New Insights Into the Speech of People with Down Syndrome
By CHAR ADAMS
Children with Down syndrome usually have delayed speech and language development, as well as speech impairments. These speech issues add to the stigmas associated with Down syndrome.
A new study looks at the speech of individuals with Down syndrome, with hopes of improving treatment for them. The study by Micalle Carl, who earned her Ph.D. at The Graduate Center; GC Professor Douglas Whalen, and other researchers, is published in the Journal of Speech, Language and Hearing Research.
“For someone with Down syndrome, their speech is often difficult to understand. And sometimes that can be very frustrating for the speaker and the listener,” Carl tells SUM. “More research is needed to understand the nature of speech disorder. Socially, there are more and more individuals with Down syndrome who are engaged parts of society. Being able to contribute to the understanding of a person with Down syndrome’s speech is an incredible thing.”
The researchers monitored the speech of eight young adults with Down syndrome alongside eight young adults of the same age and gender who do not have Down syndrome. They looked at how the individuals with Down syndrome expressed vowels, and how well those without Down syndrome were able to understand them.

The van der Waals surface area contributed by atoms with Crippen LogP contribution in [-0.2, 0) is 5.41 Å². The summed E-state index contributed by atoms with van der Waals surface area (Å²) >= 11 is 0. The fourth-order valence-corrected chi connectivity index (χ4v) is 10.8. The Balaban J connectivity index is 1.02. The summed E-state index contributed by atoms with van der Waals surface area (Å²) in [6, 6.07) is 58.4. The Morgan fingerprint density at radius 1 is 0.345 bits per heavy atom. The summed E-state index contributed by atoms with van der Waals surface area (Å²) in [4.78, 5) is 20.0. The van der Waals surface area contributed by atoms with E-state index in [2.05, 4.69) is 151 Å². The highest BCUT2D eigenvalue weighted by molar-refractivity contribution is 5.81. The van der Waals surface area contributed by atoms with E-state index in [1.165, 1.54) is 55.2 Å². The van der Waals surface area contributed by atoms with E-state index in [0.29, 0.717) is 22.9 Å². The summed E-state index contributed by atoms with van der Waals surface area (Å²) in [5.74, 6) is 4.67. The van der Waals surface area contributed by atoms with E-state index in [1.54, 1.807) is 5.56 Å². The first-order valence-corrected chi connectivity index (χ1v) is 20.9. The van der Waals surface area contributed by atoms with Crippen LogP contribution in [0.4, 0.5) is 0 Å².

The authors found that deficits in motor control play a part in the overall speech impairment of people with Down syndrome.
“One of the common myths about a person with Down syndrome is that their tongue is large and that’s what causes their speech to be impaired. But what we found from this research is that may not be a major factor at all,” Carl says.
“It’s not, to a large degree, that physically the tongue is impeding. But there are other processes having to do with speech that are affecting how clear they are to someone who is listening.”
Carl says she hopes that the findings can be used to improved speech treatment for individuals with Down syndrome.
“More research is needed to understand the nature of the speech disorder,” she tells SUM “Understanding that nature eventually leads to being able to develop appropriate treatments, and developing appropriate treatments is incredibly important.”